Thursday, June 16, 2011

Hereafter. B+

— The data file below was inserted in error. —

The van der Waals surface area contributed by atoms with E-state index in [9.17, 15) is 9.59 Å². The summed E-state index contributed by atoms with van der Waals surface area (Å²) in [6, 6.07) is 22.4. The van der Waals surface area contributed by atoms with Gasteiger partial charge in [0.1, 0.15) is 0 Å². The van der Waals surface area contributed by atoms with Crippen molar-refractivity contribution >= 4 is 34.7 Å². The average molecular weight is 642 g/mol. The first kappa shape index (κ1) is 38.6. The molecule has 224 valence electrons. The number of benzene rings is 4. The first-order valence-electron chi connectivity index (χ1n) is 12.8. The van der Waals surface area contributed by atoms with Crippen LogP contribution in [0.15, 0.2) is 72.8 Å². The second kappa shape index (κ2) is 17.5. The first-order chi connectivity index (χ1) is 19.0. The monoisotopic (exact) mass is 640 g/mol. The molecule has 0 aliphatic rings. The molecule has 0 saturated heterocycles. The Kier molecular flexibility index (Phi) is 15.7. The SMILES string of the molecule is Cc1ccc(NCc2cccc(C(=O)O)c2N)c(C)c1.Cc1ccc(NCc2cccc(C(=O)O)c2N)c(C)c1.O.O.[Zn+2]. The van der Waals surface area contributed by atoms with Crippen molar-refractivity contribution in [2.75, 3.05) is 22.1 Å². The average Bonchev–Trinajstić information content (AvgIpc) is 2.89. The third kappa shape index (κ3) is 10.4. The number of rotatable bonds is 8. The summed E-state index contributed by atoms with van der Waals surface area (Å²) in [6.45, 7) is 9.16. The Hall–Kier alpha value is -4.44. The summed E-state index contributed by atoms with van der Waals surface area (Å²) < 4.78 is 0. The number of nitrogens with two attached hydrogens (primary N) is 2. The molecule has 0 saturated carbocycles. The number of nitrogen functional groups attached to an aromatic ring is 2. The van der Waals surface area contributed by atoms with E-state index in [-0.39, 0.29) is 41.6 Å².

I'm hardly a proponent of the uninspired spiritual dimension that many have cited as the strength and vital point of Hereafter. Like the visions one of the characters has after a tsunami nearly takes her life, the questions raised about the state of a person after death are blurred and murky, silly and shallow rather than moving and provocative. And I really think the story that writer Peter Morgan has going on here is stupid and contrived, an indication that his historical works (The Queen, Frost/Nixon) are his power and that he has no right to tackling this material. The movie somewhat shatters his intelligence. Yet through all this Clint Eastwood has still managed to make a good movie. It's a deeply sentimental film, yet Eastwood pulls back in nearly every instance in which the movie could have become cloying. His sense of restraint is key to the success of many of his best movies. He knows when to let an actor let loose, but he rarely if ever lets them. His movies are often described as tender, which is exactly what Hereafter is. There are three stories being told here, but I wish it just told one, Matt Damon's, in which a psychic tries to escape his gift by calling it a curse. Damon is a real master at the low key stuff, so it makes sense why he may now be an Eastwood regular. The scenes with Damon, set in San Francisco, are as good as anything he or Eastwood has ever committed to a movie. Hereafter is actually worth seeing more for the humanity it's infused with rather than the dead spirituality it seems so concerned with. It's worth seeing to witness how emotion should be handled in a movie. I never become annoyed, I never rolled my eyes, because all the performances are so tame and controlled. Of course, the movie gets completely out of hand in the final twenty minutes, a real disappointment and a departure from the subtle approach Eastwood and Morgan had been taking for so much of the film. Essentially it stops being a French film and becomes a Hollywood one. The ending really does that retarded poster justice.

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